"I was pretty certain, if Colorado won, they would be first. I guess that has to do with precedent. If a team goes into a bowl No. 1 and wins, they hold that position."

Later, after UPI's poll was announced, Ross said: "I'm very pleased about it. Having your peers see you in this kind of light means a great deal to me, and it's also very meaningful for our program.

"After I heard about the Associated Press poll this morning, I was a little more disappointed than I thought I would be. But this makes up for it."

Colorado is only the second team to win the championship with a loss and a tie since the AP started its poll in 1936. Alabama won the title after the 1965 season with a 9-1-1 record.

No team has been voted national champion with two regular-season losses.

The Buffaloes started slowly at 1-1-1 and didn't seem likely to be in contention for the national title. But Colorado then won 10 straight, including the fifth-down victory over Missouri when officials inadvertently allowed Colorado an extra down, on which it scored the winning touchdown on the game's final play.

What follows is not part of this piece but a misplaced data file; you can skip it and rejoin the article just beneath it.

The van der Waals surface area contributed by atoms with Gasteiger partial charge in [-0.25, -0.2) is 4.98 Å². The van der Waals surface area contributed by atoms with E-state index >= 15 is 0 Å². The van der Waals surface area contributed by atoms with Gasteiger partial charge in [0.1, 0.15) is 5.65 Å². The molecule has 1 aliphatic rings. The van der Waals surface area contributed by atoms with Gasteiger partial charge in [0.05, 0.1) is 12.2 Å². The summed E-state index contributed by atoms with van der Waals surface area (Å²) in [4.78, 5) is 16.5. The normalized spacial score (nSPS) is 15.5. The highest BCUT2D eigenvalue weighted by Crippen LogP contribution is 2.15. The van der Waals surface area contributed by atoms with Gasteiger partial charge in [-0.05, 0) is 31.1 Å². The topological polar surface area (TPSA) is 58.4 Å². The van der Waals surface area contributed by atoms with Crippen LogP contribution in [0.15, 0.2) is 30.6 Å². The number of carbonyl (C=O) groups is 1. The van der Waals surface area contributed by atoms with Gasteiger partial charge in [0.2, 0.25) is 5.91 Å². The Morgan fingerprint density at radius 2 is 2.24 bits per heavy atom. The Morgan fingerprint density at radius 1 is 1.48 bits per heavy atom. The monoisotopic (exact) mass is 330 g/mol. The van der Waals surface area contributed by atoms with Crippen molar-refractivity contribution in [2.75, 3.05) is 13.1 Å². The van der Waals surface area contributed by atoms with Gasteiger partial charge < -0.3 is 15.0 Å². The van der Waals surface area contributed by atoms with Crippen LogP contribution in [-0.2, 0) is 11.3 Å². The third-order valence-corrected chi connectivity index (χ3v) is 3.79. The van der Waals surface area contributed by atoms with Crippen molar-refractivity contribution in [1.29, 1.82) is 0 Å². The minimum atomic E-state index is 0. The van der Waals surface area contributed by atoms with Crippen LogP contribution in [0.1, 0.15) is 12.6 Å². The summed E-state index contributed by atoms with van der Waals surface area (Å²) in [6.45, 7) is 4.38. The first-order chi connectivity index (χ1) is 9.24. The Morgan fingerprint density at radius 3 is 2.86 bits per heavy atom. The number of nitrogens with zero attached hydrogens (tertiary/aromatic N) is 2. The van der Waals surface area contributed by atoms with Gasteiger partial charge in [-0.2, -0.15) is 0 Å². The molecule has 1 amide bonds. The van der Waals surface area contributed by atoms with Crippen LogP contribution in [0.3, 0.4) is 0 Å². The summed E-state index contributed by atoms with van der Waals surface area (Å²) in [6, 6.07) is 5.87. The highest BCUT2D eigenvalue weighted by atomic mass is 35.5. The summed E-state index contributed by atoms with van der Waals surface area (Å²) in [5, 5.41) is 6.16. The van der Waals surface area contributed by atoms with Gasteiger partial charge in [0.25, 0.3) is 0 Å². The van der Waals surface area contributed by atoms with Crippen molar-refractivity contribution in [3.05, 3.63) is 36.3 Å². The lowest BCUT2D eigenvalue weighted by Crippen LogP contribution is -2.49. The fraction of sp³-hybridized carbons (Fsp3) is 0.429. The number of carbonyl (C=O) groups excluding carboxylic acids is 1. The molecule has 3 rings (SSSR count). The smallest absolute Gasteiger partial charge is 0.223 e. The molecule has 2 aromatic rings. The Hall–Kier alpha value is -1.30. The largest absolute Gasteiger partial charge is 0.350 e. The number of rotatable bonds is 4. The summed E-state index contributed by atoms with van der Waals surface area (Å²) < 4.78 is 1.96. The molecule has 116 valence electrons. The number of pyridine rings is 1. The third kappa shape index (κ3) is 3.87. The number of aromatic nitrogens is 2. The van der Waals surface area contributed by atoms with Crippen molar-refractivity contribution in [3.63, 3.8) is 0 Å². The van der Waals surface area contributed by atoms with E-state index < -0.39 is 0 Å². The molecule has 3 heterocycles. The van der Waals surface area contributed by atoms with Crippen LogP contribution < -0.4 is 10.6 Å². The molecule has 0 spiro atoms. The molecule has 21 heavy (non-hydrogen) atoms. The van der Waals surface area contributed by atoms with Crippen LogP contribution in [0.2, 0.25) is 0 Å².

"The fifth-down situation did have some impact in my voting, plus how Colorado struggled to beat Stanford," said Bill Benner of the Indianapolis Star, who voted for Georgia Tech in the AP poll. "Plus, Notre Dame had five turnovers. They kind of handed the game to Colorado."

Georgia Tech was not ranked in the AP's preseason poll and didn't break into the rankings until the fifth week, when it was No. 23. The Yellow Jackets made the top 10 the 10th week, reaching No. 7, and got to No. 2 the next-to-last week of the regular season.

The last time the only unbeaten team wasn't the AP's No. 1 team was 1982. Southern Methodist went 11-0-1 that season, but finished second behind 11-1 Penn State.